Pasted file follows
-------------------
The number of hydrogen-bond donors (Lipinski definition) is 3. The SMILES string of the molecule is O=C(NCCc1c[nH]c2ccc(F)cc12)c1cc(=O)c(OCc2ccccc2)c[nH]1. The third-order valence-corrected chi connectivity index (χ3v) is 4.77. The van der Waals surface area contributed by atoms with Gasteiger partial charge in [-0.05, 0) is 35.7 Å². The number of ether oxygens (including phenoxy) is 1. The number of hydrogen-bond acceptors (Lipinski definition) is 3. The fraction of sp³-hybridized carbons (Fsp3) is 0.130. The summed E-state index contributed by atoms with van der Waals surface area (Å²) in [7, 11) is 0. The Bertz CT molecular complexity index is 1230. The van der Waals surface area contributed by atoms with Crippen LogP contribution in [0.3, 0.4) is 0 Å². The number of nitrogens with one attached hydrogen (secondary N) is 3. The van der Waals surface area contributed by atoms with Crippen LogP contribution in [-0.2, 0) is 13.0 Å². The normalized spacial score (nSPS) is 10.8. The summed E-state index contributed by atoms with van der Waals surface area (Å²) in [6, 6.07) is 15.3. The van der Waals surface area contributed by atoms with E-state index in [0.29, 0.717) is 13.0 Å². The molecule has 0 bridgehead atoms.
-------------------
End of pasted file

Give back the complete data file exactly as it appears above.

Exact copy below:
The number of hydrogen-bond donors (Lipinski definition) is 3. The SMILES string of the molecule is O=C(NCCc1c[nH]c2ccc(F)cc12)c1cc(=O)c(OCc2ccccc2)c[nH]1. The third-order valence-corrected chi connectivity index (χ3v) is 4.77. The van der Waals surface area contributed by atoms with Gasteiger partial charge in [-0.05, 0) is 35.7 Å². The number of ether oxygens (including phenoxy) is 1. The number of hydrogen-bond acceptors (Lipinski definition) is 3. The fraction of sp³-hybridized carbons (Fsp3) is 0.130. The summed E-state index contributed by atoms with van der Waals surface area (Å²) in [7, 11) is 0. The Bertz CT molecular complexity index is 1230. The van der Waals surface area contributed by atoms with Crippen LogP contribution in [0.3, 0.4) is 0 Å². The number of nitrogens with one attached hydrogen (secondary N) is 3. The van der Waals surface area contributed by atoms with Crippen LogP contribution in [-0.2, 0) is 13.0 Å². The normalized spacial score (nSPS) is 10.8. The summed E-state index contributed by atoms with van der Waals surface area (Å²) in [6, 6.07) is 15.3. The van der Waals surface area contributed by atoms with E-state index in [0.29, 0.717) is 13.0 Å². The molecule has 0 bridgehead atoms.